Justice

The Attorney General Wants Police To Seize More Private Property

July 17th 2017

By:
Kyle Jaeger

The power of law enforcement agencies to take the cash and property of suspected criminals could be expanded under President Donald Trump's administration.

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At the same time that criminal justice reform advocates are calling for increased regulation of asset forfeiture programs—which allow law enforcement officials to seize the belongings of people suspected of crimes—Attorney Jeff Sessions signaled his desire to free up these programs.

Sessions said the Justice Department will introduce "a new directive on asset forfeiture" this week that targets drug traffickers in particular.

"With care and professionalism, we plan to develop policies to increase forfeiture," Sessions said during a speech in Minneapolis, Minnesota, on Monday. "No criminal should be allowed to keep the proceeds of their crime."

The reason that asset forfeiture programs are controversial is that the practice is prone to abuse.

In most states, and at the federal level, law enforcement officials aren't required to charge or convict suspected criminals in order to take their money and property under civil asset forfeiture laws. And if a forfeiture goes unchallenged in court, the seized property is permanently in the law enforcement agency's possession—even if the suspect simply can't afford an attorney to represent them or missed a deadline to file a claim.

"Civil forfeiture laws pose one of the greatest threats to property rights in the nation today," the libertarian Institute of Justice reported. "They encourage law enforcement to favor the pursuit of property over the pursuit of justice, and they typically give the innocent little recourse for recovering seized property."

Over the last 15 years, the use of asset forfeiture has dramatically increased. The Justice Department took in a sum of $4.5 billion in asset forfeitures in 2014, compared to just about $570 million in 2004.

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State law enforcement agencies have also relied more heavily on these programs, with the value of seized assets more than doubling in 14 states from 2002 to 2013, according to the Institute of Justice report. That trend could be more widespread, but transparency is another problem with asset forfeiture programs and the Institute of Justice was only able to obtain revenue data from those 14 states.

The Justice Department under President Barack Obama's administration took steps to prevent agencies from exploiting asset forfeiture programs.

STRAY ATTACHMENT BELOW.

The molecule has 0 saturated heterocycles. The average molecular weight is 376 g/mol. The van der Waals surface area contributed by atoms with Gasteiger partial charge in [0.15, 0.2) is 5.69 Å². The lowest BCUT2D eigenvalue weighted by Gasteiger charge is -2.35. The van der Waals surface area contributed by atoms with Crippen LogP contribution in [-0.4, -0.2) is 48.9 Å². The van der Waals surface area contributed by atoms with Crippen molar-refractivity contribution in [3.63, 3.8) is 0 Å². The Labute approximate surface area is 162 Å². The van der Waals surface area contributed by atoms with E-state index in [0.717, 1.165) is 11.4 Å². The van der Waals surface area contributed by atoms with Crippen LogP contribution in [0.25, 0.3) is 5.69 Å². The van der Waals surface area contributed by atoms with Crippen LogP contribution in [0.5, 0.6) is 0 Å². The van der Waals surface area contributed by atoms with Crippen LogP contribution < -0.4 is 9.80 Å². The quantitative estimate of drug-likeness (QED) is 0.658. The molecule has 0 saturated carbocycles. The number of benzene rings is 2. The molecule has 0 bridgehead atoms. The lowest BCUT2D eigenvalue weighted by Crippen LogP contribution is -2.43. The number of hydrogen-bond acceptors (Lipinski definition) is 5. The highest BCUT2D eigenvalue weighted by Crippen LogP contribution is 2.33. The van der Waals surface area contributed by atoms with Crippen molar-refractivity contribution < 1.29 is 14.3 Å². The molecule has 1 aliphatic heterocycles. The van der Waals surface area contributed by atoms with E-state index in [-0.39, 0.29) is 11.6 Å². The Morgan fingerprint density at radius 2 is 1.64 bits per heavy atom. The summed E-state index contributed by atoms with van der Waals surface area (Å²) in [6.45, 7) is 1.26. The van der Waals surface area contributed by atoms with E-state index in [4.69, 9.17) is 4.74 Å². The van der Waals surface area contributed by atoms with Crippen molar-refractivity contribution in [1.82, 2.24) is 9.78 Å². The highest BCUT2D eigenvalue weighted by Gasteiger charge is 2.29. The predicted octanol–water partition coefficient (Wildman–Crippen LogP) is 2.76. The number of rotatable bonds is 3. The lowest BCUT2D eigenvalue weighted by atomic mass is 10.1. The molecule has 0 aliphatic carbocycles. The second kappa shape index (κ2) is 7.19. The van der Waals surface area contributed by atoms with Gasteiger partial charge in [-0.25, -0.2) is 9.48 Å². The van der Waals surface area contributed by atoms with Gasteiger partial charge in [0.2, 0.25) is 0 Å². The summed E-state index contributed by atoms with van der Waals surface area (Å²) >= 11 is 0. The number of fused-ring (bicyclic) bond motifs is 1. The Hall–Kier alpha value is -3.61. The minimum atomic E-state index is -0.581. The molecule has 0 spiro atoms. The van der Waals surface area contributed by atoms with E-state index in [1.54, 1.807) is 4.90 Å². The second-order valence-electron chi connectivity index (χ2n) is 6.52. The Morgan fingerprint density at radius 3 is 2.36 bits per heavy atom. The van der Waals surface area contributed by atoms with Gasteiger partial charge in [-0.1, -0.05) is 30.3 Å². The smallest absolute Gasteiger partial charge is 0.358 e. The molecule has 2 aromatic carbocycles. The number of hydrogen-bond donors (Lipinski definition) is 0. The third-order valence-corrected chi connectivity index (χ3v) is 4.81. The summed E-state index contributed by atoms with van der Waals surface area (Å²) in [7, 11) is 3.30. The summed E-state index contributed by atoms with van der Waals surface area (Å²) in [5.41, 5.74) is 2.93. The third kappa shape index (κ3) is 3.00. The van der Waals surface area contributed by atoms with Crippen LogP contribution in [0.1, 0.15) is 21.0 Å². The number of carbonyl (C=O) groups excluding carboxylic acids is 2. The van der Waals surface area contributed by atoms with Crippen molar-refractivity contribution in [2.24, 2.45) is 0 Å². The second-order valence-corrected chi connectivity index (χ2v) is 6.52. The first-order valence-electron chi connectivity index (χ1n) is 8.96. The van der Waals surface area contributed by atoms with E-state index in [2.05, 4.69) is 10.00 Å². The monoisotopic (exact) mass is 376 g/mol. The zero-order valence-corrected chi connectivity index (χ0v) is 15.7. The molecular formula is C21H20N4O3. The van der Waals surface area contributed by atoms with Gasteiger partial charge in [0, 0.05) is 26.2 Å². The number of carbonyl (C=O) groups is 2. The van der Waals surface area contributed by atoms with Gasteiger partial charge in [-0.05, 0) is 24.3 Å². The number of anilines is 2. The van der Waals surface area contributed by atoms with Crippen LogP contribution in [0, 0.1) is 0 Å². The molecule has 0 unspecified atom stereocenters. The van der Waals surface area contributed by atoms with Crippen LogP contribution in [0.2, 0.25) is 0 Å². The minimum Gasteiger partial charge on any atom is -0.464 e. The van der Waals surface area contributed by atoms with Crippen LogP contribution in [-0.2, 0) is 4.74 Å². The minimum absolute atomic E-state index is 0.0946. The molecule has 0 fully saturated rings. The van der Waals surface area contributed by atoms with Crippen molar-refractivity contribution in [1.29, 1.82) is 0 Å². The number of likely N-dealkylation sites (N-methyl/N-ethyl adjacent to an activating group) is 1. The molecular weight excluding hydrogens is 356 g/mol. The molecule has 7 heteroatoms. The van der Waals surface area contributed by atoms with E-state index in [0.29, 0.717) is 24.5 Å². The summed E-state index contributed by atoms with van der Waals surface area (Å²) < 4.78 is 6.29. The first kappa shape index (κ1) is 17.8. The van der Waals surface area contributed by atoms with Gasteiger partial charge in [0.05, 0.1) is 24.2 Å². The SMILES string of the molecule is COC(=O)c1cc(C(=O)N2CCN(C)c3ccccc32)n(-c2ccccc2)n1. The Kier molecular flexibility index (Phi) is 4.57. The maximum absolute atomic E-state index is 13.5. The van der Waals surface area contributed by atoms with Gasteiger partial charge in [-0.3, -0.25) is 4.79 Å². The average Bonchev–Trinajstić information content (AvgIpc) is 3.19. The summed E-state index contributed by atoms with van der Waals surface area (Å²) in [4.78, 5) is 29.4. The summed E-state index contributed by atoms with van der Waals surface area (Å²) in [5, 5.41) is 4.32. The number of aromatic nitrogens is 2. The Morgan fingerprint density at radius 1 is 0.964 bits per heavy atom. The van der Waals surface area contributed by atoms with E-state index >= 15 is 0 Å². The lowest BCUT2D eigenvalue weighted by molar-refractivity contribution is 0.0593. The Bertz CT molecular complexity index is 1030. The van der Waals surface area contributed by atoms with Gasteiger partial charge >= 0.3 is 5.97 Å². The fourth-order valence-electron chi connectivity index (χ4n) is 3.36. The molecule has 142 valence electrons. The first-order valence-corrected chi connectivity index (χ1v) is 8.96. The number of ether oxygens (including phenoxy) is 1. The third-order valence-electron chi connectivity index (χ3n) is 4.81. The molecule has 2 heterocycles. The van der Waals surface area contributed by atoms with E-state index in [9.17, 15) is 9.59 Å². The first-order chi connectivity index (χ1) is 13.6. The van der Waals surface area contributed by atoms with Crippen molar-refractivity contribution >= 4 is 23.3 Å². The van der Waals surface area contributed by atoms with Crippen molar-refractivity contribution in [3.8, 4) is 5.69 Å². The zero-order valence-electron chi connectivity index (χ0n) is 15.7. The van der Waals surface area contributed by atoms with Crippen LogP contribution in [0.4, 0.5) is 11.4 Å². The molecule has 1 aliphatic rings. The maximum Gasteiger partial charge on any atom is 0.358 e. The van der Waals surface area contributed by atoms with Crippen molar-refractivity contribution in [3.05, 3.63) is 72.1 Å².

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Former Attorney General Eric Holder enacted policies in 2015 that were designed to prohibit state and local law enforcement departments from using a loophole called "adoptive asset forfeiture" that enabled them to get around state laws restricting asset forfeiture. In states that made it more difficult for law enforcement to seize the cash and property of suspected criminals, state and local authorities could ask the federal government to "adopt" assets they seized and process them under the federal government's looser regulations. Then those assets would be returned by the federal authorities to the state or local agencies.

"This is the first step in a comprehensive review that we have launched of the federal asset forfeiture program," Holder said in a memo at the time.

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Sessions made it clear that he disagrees with Holder's 2015 guidance on Monday. Besides expanding law enforcement authority to use asset forfeiture overall, Sessions said that "[a]doptive forfeitures are appropriate, as is sharing with our partners."

It's unclear how Sessions plans to empower law enforcement agencies to use asset forfeiture more often, but his endorsement of adoptive forfeitures indicated to some that he might seek to undo Holder's directive on adoptive asset forfeiture.

"Sessions signals he'll undo Holder's memo on adoptive forfeiture, to seize more assets," Washington Post reporter Devlin Barrett tweeted on Monday.

The Justice Department did not respond to ATTN:'s request for comment.